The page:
We assume that $\epsilon \left(t\right)$ is the distance between ${B}_{o}$ and ${B}_{o}^{\text{'}}$. The initial length of line AB is x, and the length of line AB is y after deformation. The angle between x and y is. Then, we assume $\Delta \epsilon \left(t\right)=y-x$. The length of deformation between A and B can be defined as

The deformation length of this model should remain within 12mm to avoid the model damage. In order to ensure this criterion, θ should satisfy that $\theta \in (0-\pi /6)$. Here, we assume that ${\sigma}_{f}\left(t\right)$ is the tension. Then, the tension can be defined as

(2) ${}_{f}\left(t\right)=2{E}^{\text{'}}\left(t\right)\left(\frac{1\mathrm{cos}}{\mathrm{sin}}\right)\mathrm{sin}$

where *E'* is the elastic modular.We assume ${\lambda}_{1}=2{E}^{\text{'}}\left(1-\mathrm{cos}\theta \right)$, then Eq.(2) can be written as ${\sigma}_{f}\left(t\right)={\lambda}_{1}\cdot \epsilon \left(t\right)$.

The formula of this model includes:

By using inverse Laplace transform, we can obtain

(8) $\begin{array}{c}{E}_{1}{E}_{2}\left(t\right){E}_{2}{}_{1}\stackrel{}{}\left(t\right){}_{1}({E}_{1}{E}_{2})\left(t\right){}_{1}{}_{1}\stackrel{}{}\left(t\right)=\\ ({E}_{1}{E}_{2})\left(t\right){}_{1}\stackrel{}{}\left(t\right)\end{array}$

This assumes ${P}_{1}=\frac{{}_{1}}{{E}_{1}{E}_{2}}$, ${P}_{2}=\frac{{E}_{1}{E}_{2}}{{E}_{1}+{E}_{2}}$, ${P}_{3}=\frac{{\eta}_{1}{E}_{2}}{{E}_{1}+{E}_{2}}$, Eq.(8) can be written as

(9) $({P}_{2}{}_{1})\left(t\right)({P}_{3}{}_{1}{P}_{1})\stackrel{}{}\left(t\right)=\left(t\right){P}_{1}\stackrel{}{}\left(t\right)$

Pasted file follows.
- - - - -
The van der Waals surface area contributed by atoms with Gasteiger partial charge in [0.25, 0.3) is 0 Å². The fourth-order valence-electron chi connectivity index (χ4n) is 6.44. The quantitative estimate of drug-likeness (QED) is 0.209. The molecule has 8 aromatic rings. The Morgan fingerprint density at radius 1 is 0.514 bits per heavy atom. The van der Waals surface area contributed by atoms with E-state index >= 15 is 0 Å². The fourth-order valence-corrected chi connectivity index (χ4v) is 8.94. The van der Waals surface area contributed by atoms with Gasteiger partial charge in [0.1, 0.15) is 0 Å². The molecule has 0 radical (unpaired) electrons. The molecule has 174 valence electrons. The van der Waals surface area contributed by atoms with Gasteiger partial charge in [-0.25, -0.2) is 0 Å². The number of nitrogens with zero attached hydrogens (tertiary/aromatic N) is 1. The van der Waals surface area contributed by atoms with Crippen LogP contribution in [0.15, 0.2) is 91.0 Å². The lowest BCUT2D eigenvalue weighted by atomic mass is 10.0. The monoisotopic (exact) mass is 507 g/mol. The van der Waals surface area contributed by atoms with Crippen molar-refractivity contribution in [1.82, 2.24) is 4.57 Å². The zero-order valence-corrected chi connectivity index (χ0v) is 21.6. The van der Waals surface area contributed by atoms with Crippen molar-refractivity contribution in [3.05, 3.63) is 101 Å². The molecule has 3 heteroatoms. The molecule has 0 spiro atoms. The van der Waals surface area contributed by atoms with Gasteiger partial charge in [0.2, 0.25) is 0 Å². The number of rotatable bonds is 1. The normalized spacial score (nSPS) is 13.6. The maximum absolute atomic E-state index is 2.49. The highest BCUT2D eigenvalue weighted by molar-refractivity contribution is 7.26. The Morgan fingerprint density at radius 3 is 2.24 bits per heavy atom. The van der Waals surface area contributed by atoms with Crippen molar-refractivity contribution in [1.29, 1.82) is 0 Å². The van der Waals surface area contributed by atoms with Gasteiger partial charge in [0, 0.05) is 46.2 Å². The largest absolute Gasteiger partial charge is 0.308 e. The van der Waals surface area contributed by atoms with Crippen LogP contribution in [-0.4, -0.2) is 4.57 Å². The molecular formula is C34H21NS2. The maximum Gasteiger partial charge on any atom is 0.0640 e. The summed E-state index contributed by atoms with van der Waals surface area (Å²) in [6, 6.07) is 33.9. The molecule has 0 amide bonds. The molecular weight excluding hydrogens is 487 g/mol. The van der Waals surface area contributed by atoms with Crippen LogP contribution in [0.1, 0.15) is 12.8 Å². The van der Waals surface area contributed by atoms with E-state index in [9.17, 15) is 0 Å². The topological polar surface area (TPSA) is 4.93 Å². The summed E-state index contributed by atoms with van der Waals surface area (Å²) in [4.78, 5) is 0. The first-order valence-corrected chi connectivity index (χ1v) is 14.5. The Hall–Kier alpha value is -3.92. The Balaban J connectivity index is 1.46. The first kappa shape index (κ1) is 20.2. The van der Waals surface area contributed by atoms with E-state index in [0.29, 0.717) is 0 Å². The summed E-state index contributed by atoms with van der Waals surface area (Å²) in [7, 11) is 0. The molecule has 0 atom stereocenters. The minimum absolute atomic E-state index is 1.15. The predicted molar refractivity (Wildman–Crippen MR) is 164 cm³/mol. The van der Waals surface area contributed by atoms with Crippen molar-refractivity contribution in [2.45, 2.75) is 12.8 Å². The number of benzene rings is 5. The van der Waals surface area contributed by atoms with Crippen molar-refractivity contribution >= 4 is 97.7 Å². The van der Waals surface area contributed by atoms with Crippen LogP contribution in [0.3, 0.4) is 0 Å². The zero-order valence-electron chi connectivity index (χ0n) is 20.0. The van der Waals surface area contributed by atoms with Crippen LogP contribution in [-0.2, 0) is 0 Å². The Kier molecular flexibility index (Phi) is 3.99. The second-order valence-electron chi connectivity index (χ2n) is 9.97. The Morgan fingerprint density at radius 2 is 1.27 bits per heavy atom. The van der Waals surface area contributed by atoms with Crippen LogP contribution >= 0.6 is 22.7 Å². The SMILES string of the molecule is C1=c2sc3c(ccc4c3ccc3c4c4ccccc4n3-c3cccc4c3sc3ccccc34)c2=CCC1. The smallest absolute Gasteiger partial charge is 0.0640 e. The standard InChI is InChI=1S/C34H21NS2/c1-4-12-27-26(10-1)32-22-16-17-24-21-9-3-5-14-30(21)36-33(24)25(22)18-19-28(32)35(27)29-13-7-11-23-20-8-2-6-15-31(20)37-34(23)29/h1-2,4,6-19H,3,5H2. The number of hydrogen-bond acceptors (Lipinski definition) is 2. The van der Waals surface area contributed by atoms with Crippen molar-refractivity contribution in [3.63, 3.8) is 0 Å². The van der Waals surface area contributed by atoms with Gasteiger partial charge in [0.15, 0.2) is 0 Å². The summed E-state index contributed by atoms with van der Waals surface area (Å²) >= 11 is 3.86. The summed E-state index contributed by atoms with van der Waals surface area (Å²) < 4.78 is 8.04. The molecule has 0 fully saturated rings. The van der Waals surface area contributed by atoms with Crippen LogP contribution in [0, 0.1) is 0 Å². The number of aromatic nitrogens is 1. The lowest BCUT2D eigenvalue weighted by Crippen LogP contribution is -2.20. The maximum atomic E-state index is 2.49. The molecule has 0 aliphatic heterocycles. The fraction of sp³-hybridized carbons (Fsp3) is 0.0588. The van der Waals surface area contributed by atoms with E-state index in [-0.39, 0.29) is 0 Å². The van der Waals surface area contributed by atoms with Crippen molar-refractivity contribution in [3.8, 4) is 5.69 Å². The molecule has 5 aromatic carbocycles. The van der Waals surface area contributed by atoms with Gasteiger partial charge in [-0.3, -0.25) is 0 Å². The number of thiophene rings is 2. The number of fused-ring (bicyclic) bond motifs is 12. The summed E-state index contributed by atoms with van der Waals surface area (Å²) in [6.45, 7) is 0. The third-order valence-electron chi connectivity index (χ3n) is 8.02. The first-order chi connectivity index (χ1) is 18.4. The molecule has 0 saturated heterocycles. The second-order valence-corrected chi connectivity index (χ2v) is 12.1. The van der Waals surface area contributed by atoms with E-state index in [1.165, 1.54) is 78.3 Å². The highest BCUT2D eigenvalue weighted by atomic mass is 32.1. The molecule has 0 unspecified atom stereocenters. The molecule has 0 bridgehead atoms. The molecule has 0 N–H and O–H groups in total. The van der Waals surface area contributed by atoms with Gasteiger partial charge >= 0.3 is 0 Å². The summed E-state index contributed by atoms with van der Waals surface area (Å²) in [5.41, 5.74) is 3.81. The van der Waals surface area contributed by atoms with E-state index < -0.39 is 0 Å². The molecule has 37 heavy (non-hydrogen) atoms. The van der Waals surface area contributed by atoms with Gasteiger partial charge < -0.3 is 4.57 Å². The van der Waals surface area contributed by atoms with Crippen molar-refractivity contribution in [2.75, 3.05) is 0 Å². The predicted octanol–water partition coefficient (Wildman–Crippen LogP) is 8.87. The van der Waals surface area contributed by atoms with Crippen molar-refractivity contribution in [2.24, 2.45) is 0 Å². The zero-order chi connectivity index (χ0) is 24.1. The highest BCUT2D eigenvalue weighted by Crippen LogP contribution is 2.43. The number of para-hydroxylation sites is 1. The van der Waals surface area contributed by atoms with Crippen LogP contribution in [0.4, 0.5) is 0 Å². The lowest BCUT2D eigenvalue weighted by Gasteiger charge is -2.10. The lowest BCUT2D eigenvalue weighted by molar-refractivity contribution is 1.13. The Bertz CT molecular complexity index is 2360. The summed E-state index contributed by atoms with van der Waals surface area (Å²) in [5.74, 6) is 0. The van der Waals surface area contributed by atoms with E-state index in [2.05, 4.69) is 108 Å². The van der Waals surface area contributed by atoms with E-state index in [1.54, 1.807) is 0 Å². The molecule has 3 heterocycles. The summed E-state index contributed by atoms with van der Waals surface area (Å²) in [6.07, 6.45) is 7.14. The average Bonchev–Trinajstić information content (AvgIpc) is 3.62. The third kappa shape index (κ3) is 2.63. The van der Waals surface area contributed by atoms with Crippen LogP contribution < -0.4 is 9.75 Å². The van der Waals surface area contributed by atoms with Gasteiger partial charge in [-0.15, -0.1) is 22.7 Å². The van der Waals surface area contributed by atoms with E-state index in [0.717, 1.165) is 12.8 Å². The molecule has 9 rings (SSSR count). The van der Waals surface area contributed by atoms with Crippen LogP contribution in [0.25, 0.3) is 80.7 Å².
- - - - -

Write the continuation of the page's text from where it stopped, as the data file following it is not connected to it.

Eq.(9) is the constitutive equation of this model.

### 3.2 . Relaxation

After noting that $\epsilon \left(t\right)={\epsilon}_{0}H\left(t\right)$. Here, $H\left(t\right)$ is the unit step function. It can be defined as

$H\left(t\right)=\left(\begin{array}{c}1,\text{}t0\\ 0,\text{}t0\end{array}\right)$

By using Laplace transform , Eq.(9) can be written as

(10) $\stackrel{}{}\left(s\right)=\frac{{}_{0}}{{P}_{1}}\left[\frac{{P}_{3}{P}_{1}{P}_{2}}{\frac{1}{{P}_{1}}s}\frac{{P}_{1}({P}_{2}{}_{1})}{s}\right]$

By using inverse Laplace transform, Eq.(10) can be written as

(11) $\left(t\right)=({E}_{2}{}_{1}){}_{0}\frac{{E}_{2}^{2}{}_{0}}{{E}_{1}{E}_{2}}(1{e}^{\frac{t({E}_{1}{E}_{2})}{{}_{1}}})$

Eq.(11) is the relaxation equation of this model.

### 3.3 . Creep

To exert a force ${\sigma}_{0}$ on soft tissue, there is a step-response function $H\left(t\right)$. Considering load $\sigma \left(t\right)={\sigma}_{0}H\left(t\right)$, substituting $\overline{\sigma}\left(t\right)={\sigma}_{0}/S$ and $\overline{\dot{\sigma}}\left(t\right)=S\overline{\sigma}\left(t\right)={\sigma}_{0}$ into Eq.(9), by using Laplace transform, Eq.(9) can be written as

(12) $\frac{{}_{0}}{s}{P}_{1}{}_{0}=({P}_{2}{}_{1})\stackrel{}{}\left(s\right)({P}_{3}{}_{1}{P}_{1})s\stackrel{}{}\left(s\right)$

Eq.(12) can be written as

(13) $\begin{array}{c}\stackrel{}{}\left(s\right)=\frac{{}_{0}}{S}\left(\frac{1{P}_{1}S}{({P}_{2}{}_{1})({P}_{3}{}_{1}{P}_{1})S}\right)=\frac{{}_{0}}{{P}_{3}{}_{1}{P}_{1}}\\ \left[\frac{1}{S(S\frac{({P}_{2}{}_{1})}{({P}_{3}{}_{1}{P}_{1})})}\frac{{P}_{1}}{S\frac{({P}_{2}{}_{1})}{({P}_{3}{}_{1}{P}_{1})}}\right]\end{array}$

This assumes $\frac{{P}_{2}+{\lambda}_{1}}{{P}_{3}+{\lambda}_{1}{P}_{1}}=\frac{1}{{\tau}_{1}}$, by using inverse Laplace transform, Eq.(13) can be written as